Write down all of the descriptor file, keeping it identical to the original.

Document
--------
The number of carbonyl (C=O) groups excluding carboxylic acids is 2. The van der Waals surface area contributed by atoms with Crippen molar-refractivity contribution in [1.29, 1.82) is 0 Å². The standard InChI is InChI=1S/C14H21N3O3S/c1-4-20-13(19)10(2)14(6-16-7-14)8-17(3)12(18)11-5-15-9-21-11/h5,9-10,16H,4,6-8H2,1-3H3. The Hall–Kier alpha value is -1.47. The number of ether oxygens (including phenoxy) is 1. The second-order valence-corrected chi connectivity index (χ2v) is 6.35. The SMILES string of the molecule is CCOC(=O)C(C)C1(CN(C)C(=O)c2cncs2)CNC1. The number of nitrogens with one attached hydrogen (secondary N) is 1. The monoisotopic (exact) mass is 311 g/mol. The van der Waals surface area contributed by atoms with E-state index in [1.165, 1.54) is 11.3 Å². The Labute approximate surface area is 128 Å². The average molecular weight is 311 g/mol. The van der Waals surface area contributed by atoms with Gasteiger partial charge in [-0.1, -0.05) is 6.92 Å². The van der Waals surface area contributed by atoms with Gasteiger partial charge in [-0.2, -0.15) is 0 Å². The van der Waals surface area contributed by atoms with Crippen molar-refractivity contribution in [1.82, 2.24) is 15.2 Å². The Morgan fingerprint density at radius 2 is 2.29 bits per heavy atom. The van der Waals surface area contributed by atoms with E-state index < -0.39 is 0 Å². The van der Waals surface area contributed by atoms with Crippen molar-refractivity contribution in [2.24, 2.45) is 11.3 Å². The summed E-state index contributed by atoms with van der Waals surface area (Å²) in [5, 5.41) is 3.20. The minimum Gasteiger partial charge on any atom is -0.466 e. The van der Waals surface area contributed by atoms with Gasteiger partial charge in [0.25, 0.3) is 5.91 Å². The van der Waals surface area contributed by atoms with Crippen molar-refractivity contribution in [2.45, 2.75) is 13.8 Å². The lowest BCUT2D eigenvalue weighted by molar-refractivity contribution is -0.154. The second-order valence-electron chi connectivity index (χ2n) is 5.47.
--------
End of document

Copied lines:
The number of carbonyl (C=O) groups excluding carboxylic acids is 2. The van der Waals surface area contributed by atoms with Crippen molar-refractivity contribution in [1.29, 1.82) is 0 Å². The standard InChI is InChI=1S/C14H21N3O3S/c1-4-20-13(19)10(2)14(6-16-7-14)8-17(3)12(18)11-5-15-9-21-11/h5,9-10,16H,4,6-8H2,1-3H3. The Hall–Kier alpha value is -1.47. The number of ether oxygens (including phenoxy) is 1. The second-order valence-corrected chi connectivity index (χ2v) is 6.35. The SMILES string of the molecule is CCOC(=O)C(C)C1(CN(C)C(=O)c2cncs2)CNC1. The number of nitrogens with one attached hydrogen (secondary N) is 1. The monoisotopic (exact) mass is 311 g/mol. The van der Waals surface area contributed by atoms with E-state index in [1.165, 1.54) is 11.3 Å². The Labute approximate surface area is 128 Å². The average molecular weight is 311 g/mol. The van der Waals surface area contributed by atoms with Gasteiger partial charge in [-0.1, -0.05) is 6.92 Å². The van der Waals surface area contributed by atoms with Gasteiger partial charge in [-0.2, -0.15) is 0 Å². The van der Waals surface area contributed by atoms with Crippen molar-refractivity contribution in [1.82, 2.24) is 15.2 Å². The Morgan fingerprint density at radius 2 is 2.29 bits per heavy atom. The van der Waals surface area contributed by atoms with E-state index < -0.39 is 0 Å². The van der Waals surface area contributed by atoms with Crippen molar-refractivity contribution in [2.24, 2.45) is 11.3 Å². The summed E-state index contributed by atoms with van der Waals surface area (Å²) in [5, 5.41) is 3.20. The minimum Gasteiger partial charge on any atom is -0.466 e. The van der Waals surface area contributed by atoms with Gasteiger partial charge in [0.25, 0.3) is 5.91 Å². The van der Waals surface area contributed by atoms with Crippen molar-refractivity contribution in [2.45, 2.75) is 13.8 Å². The lowest BCUT2D eigenvalue weighted by molar-refractivity contribution is -0.154. The second-order valence-electron chi connectivity index (χ2n) is 5.47.